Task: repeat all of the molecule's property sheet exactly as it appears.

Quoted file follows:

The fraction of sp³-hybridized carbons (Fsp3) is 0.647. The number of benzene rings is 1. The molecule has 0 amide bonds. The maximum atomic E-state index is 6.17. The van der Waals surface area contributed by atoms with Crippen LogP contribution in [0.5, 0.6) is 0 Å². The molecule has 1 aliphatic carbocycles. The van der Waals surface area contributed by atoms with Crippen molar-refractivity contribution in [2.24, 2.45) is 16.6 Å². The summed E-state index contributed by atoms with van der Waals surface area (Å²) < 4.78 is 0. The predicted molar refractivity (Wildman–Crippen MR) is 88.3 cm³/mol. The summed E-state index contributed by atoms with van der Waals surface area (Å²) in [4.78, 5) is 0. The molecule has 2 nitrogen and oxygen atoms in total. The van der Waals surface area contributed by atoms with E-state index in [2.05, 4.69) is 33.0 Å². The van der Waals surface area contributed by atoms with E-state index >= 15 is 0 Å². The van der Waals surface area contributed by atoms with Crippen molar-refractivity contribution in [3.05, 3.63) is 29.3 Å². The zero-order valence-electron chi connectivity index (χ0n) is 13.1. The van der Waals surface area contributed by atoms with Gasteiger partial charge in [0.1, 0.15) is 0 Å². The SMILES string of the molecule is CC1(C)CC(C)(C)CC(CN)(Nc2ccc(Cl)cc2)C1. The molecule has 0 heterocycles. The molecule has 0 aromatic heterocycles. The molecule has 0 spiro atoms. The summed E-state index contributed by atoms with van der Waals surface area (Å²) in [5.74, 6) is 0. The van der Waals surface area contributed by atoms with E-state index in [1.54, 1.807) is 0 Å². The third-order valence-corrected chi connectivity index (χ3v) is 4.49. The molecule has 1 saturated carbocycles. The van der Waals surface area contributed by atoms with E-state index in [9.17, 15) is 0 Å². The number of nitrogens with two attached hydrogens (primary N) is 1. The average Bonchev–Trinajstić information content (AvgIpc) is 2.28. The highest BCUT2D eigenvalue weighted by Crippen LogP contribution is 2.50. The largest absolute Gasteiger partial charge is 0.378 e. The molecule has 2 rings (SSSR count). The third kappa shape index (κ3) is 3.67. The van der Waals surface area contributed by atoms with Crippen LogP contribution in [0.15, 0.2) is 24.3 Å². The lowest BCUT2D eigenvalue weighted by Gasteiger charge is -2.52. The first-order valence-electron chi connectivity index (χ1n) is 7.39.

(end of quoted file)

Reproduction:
The fraction of sp³-hybridized carbons (Fsp3) is 0.647. The number of benzene rings is 1. The molecule has 0 amide bonds. The maximum atomic E-state index is 6.17. The van der Waals surface area contributed by atoms with Crippen LogP contribution in [0.5, 0.6) is 0 Å². The molecule has 1 aliphatic carbocycles. The van der Waals surface area contributed by atoms with Crippen molar-refractivity contribution in [2.24, 2.45) is 16.6 Å². The summed E-state index contributed by atoms with van der Waals surface area (Å²) < 4.78 is 0. The predicted molar refractivity (Wildman–Crippen MR) is 88.3 cm³/mol. The summed E-state index contributed by atoms with van der Waals surface area (Å²) in [4.78, 5) is 0. The molecule has 2 nitrogen and oxygen atoms in total. The van der Waals surface area contributed by atoms with E-state index in [2.05, 4.69) is 33.0 Å². The van der Waals surface area contributed by atoms with E-state index >= 15 is 0 Å². The van der Waals surface area contributed by atoms with Crippen molar-refractivity contribution in [3.05, 3.63) is 29.3 Å². The zero-order valence-electron chi connectivity index (χ0n) is 13.1. The van der Waals surface area contributed by atoms with Gasteiger partial charge in [0.1, 0.15) is 0 Å². The SMILES string of the molecule is CC1(C)CC(C)(C)CC(CN)(Nc2ccc(Cl)cc2)C1. The molecule has 0 heterocycles. The molecule has 0 aromatic heterocycles. The molecule has 0 spiro atoms. The summed E-state index contributed by atoms with van der Waals surface area (Å²) in [5.74, 6) is 0. The van der Waals surface area contributed by atoms with E-state index in [1.54, 1.807) is 0 Å². The third-order valence-corrected chi connectivity index (χ3v) is 4.49. The molecule has 1 saturated carbocycles. The van der Waals surface area contributed by atoms with E-state index in [9.17, 15) is 0 Å². The number of nitrogens with two attached hydrogens (primary N) is 1. The average Bonchev–Trinajstić information content (AvgIpc) is 2.28. The highest BCUT2D eigenvalue weighted by Crippen LogP contribution is 2.50. The largest absolute Gasteiger partial charge is 0.378 e. The molecule has 2 rings (SSSR count). The third kappa shape index (κ3) is 3.67. The van der Waals surface area contributed by atoms with Crippen LogP contribution in [0.15, 0.2) is 24.3 Å². The lowest BCUT2D eigenvalue weighted by Gasteiger charge is -2.52. The first-order valence-electron chi connectivity index (χ1n) is 7.39.